By Andrea Jobelle Adan
Three bold, capitalized words were all it took to plunge students into a gamble between money and knowledge.
On July 12, a memorandum was sent to college secretaries and coordinators, notifying them of the “no late payment” policy which applied not only to the registration but also to procedures such as dropping, residency, leave of absence, among others.
“These are not new rules,” said Dr. Marilyn Canta, University Registrar, citing the 2013 amendments to the Revised University Code which gave financially incapable students the chance to apply for a tuition loan.
However, the University has been shrouded in confusion all the same, for only the few who had been granted both units and financial capacity breathed a little easier.
Unfortunately, third year Journalism student Luigi Naval is not one of them. With his sister abroad as his family’s sole provider, swift and sufficient money is a pipe dream.
“Before, [we] had enough for a partial tuition loan. Now, it’s all full tuition loans,” he said.
Still, the tides have gone rougher with Naval being left to provide for himself. Now that his sister has decided to study again, he must make do with the 60 pesos an hour he gets as a student assistant in the College of Mass Communication (CMC).
The then impending Aug. 5 payment deadline pushed him to apply for a loan early, despite having three units less than the advised 21 for his junior year.
Naval will have to look for 2000 pesos within the following week, since the additional three units are excluded from the loan.
“You have to apply early and allow time for the processing or for accidents. Last time, Chancy [Chancellor Michael Tan] was said to have been out of town,” he said. With tired eyes, he added, “What if you don’t get the loan? What do you do then?”
The uncertainty of the gamble never left him.
Defending the right to education
In a dialogue between the University Student Council (USC) and the Chancellor, deadlines for registration and payment have been moved to Aug. 10 and Sept. 7 respectively.
Despite these changes, various student groups retained their position against the policy, along with notorious eUP project, which aims to unify all UP units’ information systems.
“It [council efforts] provided immediate relief. But we cannot stop here,” said University Student Council Chairperson Bryle Leano. Replacing one repressive policy with another is easy, he said
On the first day of regular students’ registration, a holding room at the UP College of Mass Communication (CMC) rang with cheers after CMC Student Council Vice Chairperson Jesse Doctor distributed papers for the signature campaign against the policy.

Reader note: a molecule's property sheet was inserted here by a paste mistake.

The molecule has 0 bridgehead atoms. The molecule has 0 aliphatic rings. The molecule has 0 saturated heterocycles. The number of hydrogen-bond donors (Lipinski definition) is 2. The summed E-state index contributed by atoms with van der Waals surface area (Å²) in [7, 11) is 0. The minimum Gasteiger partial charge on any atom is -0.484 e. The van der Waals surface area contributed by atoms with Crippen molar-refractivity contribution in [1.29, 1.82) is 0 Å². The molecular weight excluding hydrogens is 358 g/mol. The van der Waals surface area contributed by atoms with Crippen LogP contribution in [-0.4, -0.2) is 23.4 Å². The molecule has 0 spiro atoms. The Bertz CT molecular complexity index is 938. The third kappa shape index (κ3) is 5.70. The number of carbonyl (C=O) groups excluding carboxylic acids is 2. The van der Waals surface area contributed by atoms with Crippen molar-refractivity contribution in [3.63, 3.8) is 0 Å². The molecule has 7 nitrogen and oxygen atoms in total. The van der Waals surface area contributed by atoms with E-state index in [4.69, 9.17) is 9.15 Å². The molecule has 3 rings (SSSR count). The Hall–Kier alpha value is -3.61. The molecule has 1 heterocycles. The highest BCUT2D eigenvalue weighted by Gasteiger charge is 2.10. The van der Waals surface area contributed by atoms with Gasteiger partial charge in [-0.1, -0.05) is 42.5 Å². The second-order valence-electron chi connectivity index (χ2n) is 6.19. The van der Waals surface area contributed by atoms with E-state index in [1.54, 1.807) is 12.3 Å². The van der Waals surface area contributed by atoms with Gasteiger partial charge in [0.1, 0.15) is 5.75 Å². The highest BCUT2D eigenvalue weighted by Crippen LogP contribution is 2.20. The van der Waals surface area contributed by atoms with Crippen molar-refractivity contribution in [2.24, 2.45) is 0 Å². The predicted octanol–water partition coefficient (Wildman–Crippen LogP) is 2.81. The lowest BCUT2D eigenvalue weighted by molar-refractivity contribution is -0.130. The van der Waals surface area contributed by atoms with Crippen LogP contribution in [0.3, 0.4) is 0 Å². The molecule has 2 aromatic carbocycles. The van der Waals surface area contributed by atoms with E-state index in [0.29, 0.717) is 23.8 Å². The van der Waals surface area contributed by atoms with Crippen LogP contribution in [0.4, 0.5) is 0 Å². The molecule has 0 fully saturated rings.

The CMC Administration, meanwhile, remained objective on the issue.
Professor Teresa Congjuico said the college will follow whatever memorandum, in line or against the policy, that is given to them.
According to Canta, the memorandum aimed at a more efficient registration process. She explained how the administration’s working rhythm is broken by the “trickle down” of appeals.
Under the policy, those who have appealed for late payment will have their cases processed only during the cycles. Where before, students were free to enlist classes and pay beyond the registration period, now they must adhere to the set deadlines.
“Students can still apply for the loan if they are unable to pay now. The administration ensured the smallest interest possible,” she said.
Under the tuition loan policy, a student may apply for partial or full tuition loans. No interest is added if the loan is paid within four months.
“But there is more to what we’re being made to go through. There is the lack of slots, the dorm fees,” Leaño said, pertaining to the problems of the registration process.
Problems which, Student Regent Raoul Manuel believes, will only increase and intensify in semesters to come.
“We have to ready ourselves, ready the protests. The enrollment process in Diliman is set to get uglier,” Manuel said during a protest action at the AS lobby against the commercialization of education on Aug. 3.
Despite council projects campaigning against repressive policies on education, student councils are limited in their call against this problem without the united call of the student body, said Doctor.
It is in the unified assertion of rights, he reiterated, that cases like Naval’s will ever hope to reach the administration’s ear.
“What if you really don’t have the money to pay for your education?” Naval continued to ask, eyes wide yet aware of the growing odds against him.
But amidst these doubts, he retains hope that one day, through the student movement and the implementation of pro-student policies, quality education in UP will no longer be a privilege not only for him but for every Iskolar ng Bayan. #